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RBI Will Drastically Reduce Printing Of New Notes; Here’s The Reason Why..

It has been revealed that Reserve Bank of India will drastically reduce printing of new currency notes next year.

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RBI Stops Printing New Notes

As per indications coming in from various source, it has been revealed that Reserve Bank of India or RBI will drastically reduce printing of new currency notes next year.

While 28 billion pieces of new, crisp currency notes were printed in 2016-17; only 21 billion pieces of currency would be printed in 2017-18 financial year.

This means a reduction of 33.33% in printing of new notes.

In fact, if we compare, then the printing of new notes has reached the lowest point in last 5 years. While 28 billion pieces of new currency notes were printed last fiscal year, the 5-year average has been 25 billion pieces of new notes.

What is the reason for this massive cut?

The Logic Behind Reducing New Notes

Space.

The primary reason is that RBI has no space to keep the new notes, as the existing vaults are over-loaded with demonetized currency which came back, due to demonetization drive.

As per official data, total currency in circulation as of October 13 was Rs 15.3 trillion, which is only 10% lower than last year. Hence, existing vaults and boxes available with RBI is stuffed with returned old currencies, and there is simply no space.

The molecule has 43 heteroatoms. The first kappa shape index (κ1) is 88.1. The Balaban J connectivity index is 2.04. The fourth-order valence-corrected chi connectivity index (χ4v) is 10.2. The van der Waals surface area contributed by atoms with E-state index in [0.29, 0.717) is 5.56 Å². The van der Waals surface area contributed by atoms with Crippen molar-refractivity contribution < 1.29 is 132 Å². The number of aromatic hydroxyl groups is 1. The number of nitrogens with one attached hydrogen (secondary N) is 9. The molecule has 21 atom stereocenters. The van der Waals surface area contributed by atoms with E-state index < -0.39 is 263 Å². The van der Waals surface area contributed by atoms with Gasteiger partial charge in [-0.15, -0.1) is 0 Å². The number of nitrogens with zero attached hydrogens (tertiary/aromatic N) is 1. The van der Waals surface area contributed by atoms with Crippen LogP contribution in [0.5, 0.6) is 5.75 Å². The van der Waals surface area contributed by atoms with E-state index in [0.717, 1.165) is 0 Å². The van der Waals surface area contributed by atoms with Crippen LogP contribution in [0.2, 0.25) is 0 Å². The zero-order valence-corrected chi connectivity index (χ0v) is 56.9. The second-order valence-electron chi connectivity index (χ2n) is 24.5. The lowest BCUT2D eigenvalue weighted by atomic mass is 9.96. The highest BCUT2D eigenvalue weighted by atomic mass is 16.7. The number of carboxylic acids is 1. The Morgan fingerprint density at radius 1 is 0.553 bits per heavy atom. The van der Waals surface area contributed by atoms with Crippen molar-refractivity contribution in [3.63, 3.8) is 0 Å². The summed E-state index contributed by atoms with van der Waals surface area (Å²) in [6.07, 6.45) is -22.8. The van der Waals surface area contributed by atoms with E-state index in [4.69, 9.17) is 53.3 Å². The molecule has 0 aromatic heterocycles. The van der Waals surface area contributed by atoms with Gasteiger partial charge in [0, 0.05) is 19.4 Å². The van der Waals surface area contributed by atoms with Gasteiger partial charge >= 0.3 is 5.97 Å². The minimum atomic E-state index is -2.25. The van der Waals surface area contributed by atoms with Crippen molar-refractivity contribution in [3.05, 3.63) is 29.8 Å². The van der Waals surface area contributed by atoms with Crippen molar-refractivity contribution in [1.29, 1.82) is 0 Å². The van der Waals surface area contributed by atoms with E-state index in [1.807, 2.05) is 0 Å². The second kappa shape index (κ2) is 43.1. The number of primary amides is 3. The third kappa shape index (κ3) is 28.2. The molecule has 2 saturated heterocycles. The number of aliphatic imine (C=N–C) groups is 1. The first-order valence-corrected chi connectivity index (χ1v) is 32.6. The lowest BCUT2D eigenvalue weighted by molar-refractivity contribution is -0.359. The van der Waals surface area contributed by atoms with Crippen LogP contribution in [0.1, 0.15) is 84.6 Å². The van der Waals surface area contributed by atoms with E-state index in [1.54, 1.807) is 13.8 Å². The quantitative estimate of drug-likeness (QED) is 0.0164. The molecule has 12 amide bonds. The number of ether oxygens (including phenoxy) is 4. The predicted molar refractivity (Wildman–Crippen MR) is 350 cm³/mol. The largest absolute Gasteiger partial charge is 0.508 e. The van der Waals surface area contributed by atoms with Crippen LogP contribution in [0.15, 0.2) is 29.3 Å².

A senior executive with a private sector bank said,

“There is very little space in currency chests and RBI vaults to keep the new notes even after 50-60% of the demonetized notes have been transferred from the chests to RBI,”

When Will This Issue Resolve?

Consistent printing of new notes is important, because old currency gets spoiled.

As per incoming reports, RBI officials are using a ‘sophisticated system ‘ to count the demonetized currencies which came back to the banks. Once every single note has been counted, they will be destroyed, and space would be made available for new notes.

As of now, RBI has already counted 11.34 billion pieces of old Rs 500 and 5.25 billion pieces of old Rs 1000 currency notes.

Soumya Kanti Ghosh, group chief economic adviser at state-owned State Bank of India said,

“Reduction in indent is a conscious effort by RBI to keep within reasonable limits and optimising it with production capabilities.”

We will keep you updated, as receive more news on the printing of new currency by RBI.

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